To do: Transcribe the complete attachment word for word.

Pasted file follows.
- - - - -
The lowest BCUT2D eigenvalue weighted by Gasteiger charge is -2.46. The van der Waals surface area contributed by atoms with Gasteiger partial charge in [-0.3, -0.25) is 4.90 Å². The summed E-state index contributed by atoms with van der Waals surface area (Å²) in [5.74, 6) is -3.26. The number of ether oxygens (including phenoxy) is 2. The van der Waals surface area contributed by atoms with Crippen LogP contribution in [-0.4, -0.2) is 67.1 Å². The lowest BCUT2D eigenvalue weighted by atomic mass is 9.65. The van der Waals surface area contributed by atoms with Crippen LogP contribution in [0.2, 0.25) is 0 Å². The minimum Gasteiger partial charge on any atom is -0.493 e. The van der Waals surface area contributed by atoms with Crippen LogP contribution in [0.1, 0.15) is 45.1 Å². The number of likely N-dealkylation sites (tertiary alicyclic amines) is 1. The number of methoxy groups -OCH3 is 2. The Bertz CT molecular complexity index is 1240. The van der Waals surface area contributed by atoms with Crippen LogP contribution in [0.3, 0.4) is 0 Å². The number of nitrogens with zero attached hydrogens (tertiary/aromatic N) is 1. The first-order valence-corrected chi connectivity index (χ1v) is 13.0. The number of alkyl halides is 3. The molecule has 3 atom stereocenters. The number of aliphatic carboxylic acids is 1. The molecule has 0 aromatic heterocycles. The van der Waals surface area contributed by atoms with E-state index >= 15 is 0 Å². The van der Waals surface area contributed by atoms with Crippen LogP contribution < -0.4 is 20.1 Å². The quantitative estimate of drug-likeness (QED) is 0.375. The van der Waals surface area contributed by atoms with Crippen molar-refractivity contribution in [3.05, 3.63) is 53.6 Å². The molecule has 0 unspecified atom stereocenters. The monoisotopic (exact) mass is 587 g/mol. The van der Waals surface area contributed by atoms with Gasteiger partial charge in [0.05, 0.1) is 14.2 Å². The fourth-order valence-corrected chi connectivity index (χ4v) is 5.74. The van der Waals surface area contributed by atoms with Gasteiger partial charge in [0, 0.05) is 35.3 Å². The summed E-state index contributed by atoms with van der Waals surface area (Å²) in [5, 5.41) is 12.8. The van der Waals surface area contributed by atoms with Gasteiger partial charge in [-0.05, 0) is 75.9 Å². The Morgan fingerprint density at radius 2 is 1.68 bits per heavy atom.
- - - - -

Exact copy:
The lowest BCUT2D eigenvalue weighted by Gasteiger charge is -2.46. The van der Waals surface area contributed by atoms with Gasteiger partial charge in [-0.3, -0.25) is 4.90 Å². The summed E-state index contributed by atoms with van der Waals surface area (Å²) in [5.74, 6) is -3.26. The number of ether oxygens (including phenoxy) is 2. The van der Waals surface area contributed by atoms with Crippen LogP contribution in [-0.4, -0.2) is 67.1 Å². The lowest BCUT2D eigenvalue weighted by atomic mass is 9.65. The van der Waals surface area contributed by atoms with Crippen LogP contribution in [0.2, 0.25) is 0 Å². The minimum Gasteiger partial charge on any atom is -0.493 e. The van der Waals surface area contributed by atoms with Crippen LogP contribution in [0.1, 0.15) is 45.1 Å². The number of likely N-dealkylation sites (tertiary alicyclic amines) is 1. The number of methoxy groups -OCH3 is 2. The Bertz CT molecular complexity index is 1240. The van der Waals surface area contributed by atoms with Crippen LogP contribution in [0.3, 0.4) is 0 Å². The number of nitrogens with zero attached hydrogens (tertiary/aromatic N) is 1. The first-order valence-corrected chi connectivity index (χ1v) is 13.0. The number of alkyl halides is 3. The molecule has 3 atom stereocenters. The number of aliphatic carboxylic acids is 1. The molecule has 0 aromatic heterocycles. The van der Waals surface area contributed by atoms with E-state index >= 15 is 0 Å². The van der Waals surface area contributed by atoms with Crippen LogP contribution < -0.4 is 20.1 Å². The quantitative estimate of drug-likeness (QED) is 0.375. The van der Waals surface area contributed by atoms with Crippen molar-refractivity contribution in [3.05, 3.63) is 53.6 Å². The molecule has 0 unspecified atom stereocenters. The monoisotopic (exact) mass is 587 g/mol. The van der Waals surface area contributed by atoms with Gasteiger partial charge in [0.05, 0.1) is 14.2 Å². The fourth-order valence-corrected chi connectivity index (χ4v) is 5.74. The van der Waals surface area contributed by atoms with Gasteiger partial charge in [0, 0.05) is 35.3 Å². The summed E-state index contributed by atoms with van der Waals surface area (Å²) in [5, 5.41) is 12.8. The van der Waals surface area contributed by atoms with Gasteiger partial charge in [-0.05, 0) is 75.9 Å². The Morgan fingerprint density at radius 2 is 1.68 bits per heavy atom.